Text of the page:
Saying goodbye

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This weekend we had a final lunch with the Colonel’s work colleagues whom, over the last year and a half, have welcomed me into their world. The world of the military. A life where there are rules, many unspoken, there is hierarchy, also unspoken and there is a system. A system that works. It is a life of order and precision in a world of chaos, unsettled politics and endless conflicts.

Their kindness have at times overwhelmed me and their patience never-ending, when I have asked them yet again to translate the letters and numbers that relate to places, people and events which dominate conversations. I try to remember that they work on the 24 hour clock and punctuality is expected and the norm, whereas ‘fashionably late’ is simply ‘intolerably late’.

Words are chosen carefully so that any potential confusion is eliminated. Of course this is all drummed into them from the very beginning of their training. Precise and clear instructions and not a lot of waffle. It’s laughable to try to imagine CGS (Chief of the General Staff) issuing vague orders … it simply would never happen! The chaos that would ensue…!

I recall one early meeting with them, and as the Colonel went to the bar to order more drinks, he asked a colleague to ‘look after me’ as he left my side for a just few minutes. This was executed naturally and smoothly without a pause in the conversation and said colleague without any hesitation chatted happily, asking me questions until the Colonel returned to me and he then slipped quietly away. From young subalterns they learn how to look after their guests. They have by then, enough life experience and confidence to be able to talk easily and more than enough manners to engage with their companions and make everyone around them feel comfortable as though their guests are as interesting as Mandela or Gandhi, as amusing as Chaplin or Robin Williams and as respectful and important to them as their own wife or mother. Manners maketh man and all that …

They have a unique sense of humour and a banter all of their own, formulated from extreme situations within the cramped metal confines of tanks or in any of those dire places in 45 degree heat in full combat gear, where at any moment they can be under attack with IEDs causing complete and lethal devastation. Where they, and they alone, are responsible for keeping each other alive as one of them begs for a trigger to be pulled as the tourniquet is tightened further and his muffled screams fill the dusty air yet again, but knowing that it’s only minutes before he’ll bleed out. There are fine sand covered body parts spread over the filth as they wait for the longed for throbbing of the chopper to take them within the golden hour, to relative safety. Time is the killer now.

So whilst I pack my boxes, organise and make lists, and my anxiety and stress levels are wanting to creep up the scale, I think of those soldiers and officers and am able to keep it marginally into perspective. It is simply moving again. That’s all. We all have different levels of pressure and stress that we are able to cope with, mine being fairly low. But that’s ok, I’m working on it. And once I’ve waved goodbye to our lovely home here and I’ve managed to pack up the house without tears, tantrums or actually packing the Colonel into a box, I’d say I’ve done rather well …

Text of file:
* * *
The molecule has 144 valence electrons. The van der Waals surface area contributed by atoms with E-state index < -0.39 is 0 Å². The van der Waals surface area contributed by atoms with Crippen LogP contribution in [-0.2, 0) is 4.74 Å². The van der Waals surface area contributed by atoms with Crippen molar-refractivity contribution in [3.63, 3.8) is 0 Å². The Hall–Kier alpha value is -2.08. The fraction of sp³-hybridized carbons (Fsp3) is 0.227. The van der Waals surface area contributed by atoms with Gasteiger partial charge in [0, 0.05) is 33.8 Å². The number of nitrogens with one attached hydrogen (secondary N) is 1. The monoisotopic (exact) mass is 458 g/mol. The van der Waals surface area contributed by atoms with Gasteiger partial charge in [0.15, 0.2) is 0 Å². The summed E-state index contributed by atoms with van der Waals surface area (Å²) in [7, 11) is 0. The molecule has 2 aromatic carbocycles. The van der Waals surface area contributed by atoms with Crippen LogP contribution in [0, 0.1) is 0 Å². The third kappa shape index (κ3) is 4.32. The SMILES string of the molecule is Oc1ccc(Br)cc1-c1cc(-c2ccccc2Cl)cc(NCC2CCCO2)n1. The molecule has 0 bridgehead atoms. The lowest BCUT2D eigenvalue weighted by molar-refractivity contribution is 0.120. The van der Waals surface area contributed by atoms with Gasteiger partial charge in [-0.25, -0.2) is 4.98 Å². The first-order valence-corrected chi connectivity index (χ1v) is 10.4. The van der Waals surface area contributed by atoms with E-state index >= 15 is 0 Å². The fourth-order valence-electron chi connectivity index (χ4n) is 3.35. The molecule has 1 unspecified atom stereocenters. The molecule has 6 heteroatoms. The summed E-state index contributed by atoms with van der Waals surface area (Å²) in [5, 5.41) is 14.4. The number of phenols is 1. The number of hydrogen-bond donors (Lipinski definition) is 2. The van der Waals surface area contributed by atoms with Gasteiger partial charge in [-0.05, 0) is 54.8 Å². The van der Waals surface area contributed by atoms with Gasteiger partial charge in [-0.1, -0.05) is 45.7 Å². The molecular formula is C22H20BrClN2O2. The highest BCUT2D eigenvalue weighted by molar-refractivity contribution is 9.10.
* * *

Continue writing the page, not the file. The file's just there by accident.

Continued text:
Katie xx

12 thoughts on “Saying goodbye”

  1. This is quite beautifully written …. eloquent, poignant and moving. Thank you for giving me this touching window into soldierly life. As you pack and walk away once more to open a new door to a new chapter which you know will also be hallmarked with impermanence, don’t try to be strong, just do you. You are what he loves, you are what he wants at his side, opening the door at the end of the day, it is you he longs for. Betty can go to hell in a hand basket, because you have a soldier who loves you xx

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    1. That is beautiful … thank you. And although Betty comes too, I think she’s no longer going to be in the next door room, she’ll be out in the garage where she can shiver alone. Thank you for your lovely words. You are always so kind 😘

      Liked by 1 person

  2. Good luck with the move! Yes, we all have different stress levels – I am calm as a cucumber in interview situations (arguably a lot at stake) yet a nervous wreck when I have to get on a flight (safer than crossing the street) which is really irrational as neither makes much sense! Moving, however… I read somewhere that moving is one of the most stressful things we do and that does make sense, I’m for one not good at leaving my own habitat that I’m used to for a new one. You seem to be doing great though! Keep us posted on how it all goes. (And it’s absolutely OK to freak out as well!) Sophie xx PS. Soldiers = gentlemen in the real sense of the word!!

    Liked by 1 person

    1. Absolutely … the very best gentlemen! The moving itself I’m fine with, I’m finding the packing albeit monotonous, quite therapeutic … the tricky bit for me is finding things at the other end, like the kettle and the duvet. Hopefully my labelling of the boxes has been better this time! Xx Ps I totally get the nervousness about flying … what can possibly be normal about being propelled at 500 miles an hour above the clouds without a parachute? Madness really … x

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